It is this last assumption that may be the most problematic theologically, as our experience with people with intellectual disability is slowly revealing. When it is written, for example, that "Those who believe in him are not condemned; but those who do not believe are condemned already, because they have not believed in the name of the only Son of God" (Jn. 3:18), it is fair to ask whether or not those who are condemned for not believing are the unevangelized or those who have heard and understood the gospel but nevertheless have rejected it. The usual response is that the condemned are the unevangelized if referring to adults but not if referring to infants or the intellectually disabled since the former are capable of believing and confessing while the latter groups of persons are not. Beyond the fact that this distinction seems rather arbitrary, what about the fact that in the Johannine gospel, faith or belief is not only a cognitive act of assent to propositions but also a personal posture of trust and commitment to act out that trust (Moloney 1993: 198)? Further, there are numerous other scriptural criteria regarding salvation: e.g., doing the will of the Father (Matt. 7:21); feeding the hungry, clothing the naked, caring for the sick, and visiting those in prison (Matt. 25:31-46); doing good versus evil (Jn. 5:29).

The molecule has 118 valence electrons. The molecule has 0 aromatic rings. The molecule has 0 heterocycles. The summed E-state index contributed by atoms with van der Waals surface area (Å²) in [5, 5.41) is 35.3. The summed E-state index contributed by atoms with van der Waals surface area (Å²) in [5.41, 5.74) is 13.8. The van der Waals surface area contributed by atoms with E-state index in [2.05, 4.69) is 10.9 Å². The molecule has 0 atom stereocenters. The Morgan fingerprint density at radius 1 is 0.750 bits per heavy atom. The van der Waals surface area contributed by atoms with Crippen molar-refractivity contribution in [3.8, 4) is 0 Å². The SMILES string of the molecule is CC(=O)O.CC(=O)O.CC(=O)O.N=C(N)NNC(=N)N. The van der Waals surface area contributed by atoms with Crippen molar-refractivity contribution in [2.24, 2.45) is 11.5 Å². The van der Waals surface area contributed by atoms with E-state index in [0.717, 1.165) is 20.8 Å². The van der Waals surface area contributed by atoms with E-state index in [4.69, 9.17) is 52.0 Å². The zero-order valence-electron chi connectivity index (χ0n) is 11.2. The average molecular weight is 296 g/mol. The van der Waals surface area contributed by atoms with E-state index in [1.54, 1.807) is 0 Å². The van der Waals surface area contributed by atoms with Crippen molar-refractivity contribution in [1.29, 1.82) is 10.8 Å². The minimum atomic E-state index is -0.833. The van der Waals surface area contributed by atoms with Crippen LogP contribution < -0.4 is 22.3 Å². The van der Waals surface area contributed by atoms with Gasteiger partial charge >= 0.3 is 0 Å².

The point is not to insist on a salvation of works rather than one of grace through faith. In fact, even shifting to a works-salvation is problematic since the severely and profoundly disabled are as incapable of works as they are of believing and confessing in Christ. At this level, as the introductory quotations [Ed.: at the beginning of this chapter] of both Jesse and Noreen imply, people with intellectual disabilities are not motivated to earn their salvation by loving or caring for others, but their love and care for others seemingly bubbles forth from a profound sense of interrelationality. But then, for the moderately and mildly disabled, the problem arises on the other side: that of a "behavior mod God" who rewards them for good behavior and punishes them for bad behavior (see Webb-Mitchell 1993: ch. 22). To shift from faith to works in the case of people with intellectual disabilities would be counterproductive to nurturing faith and the reception of God's grace.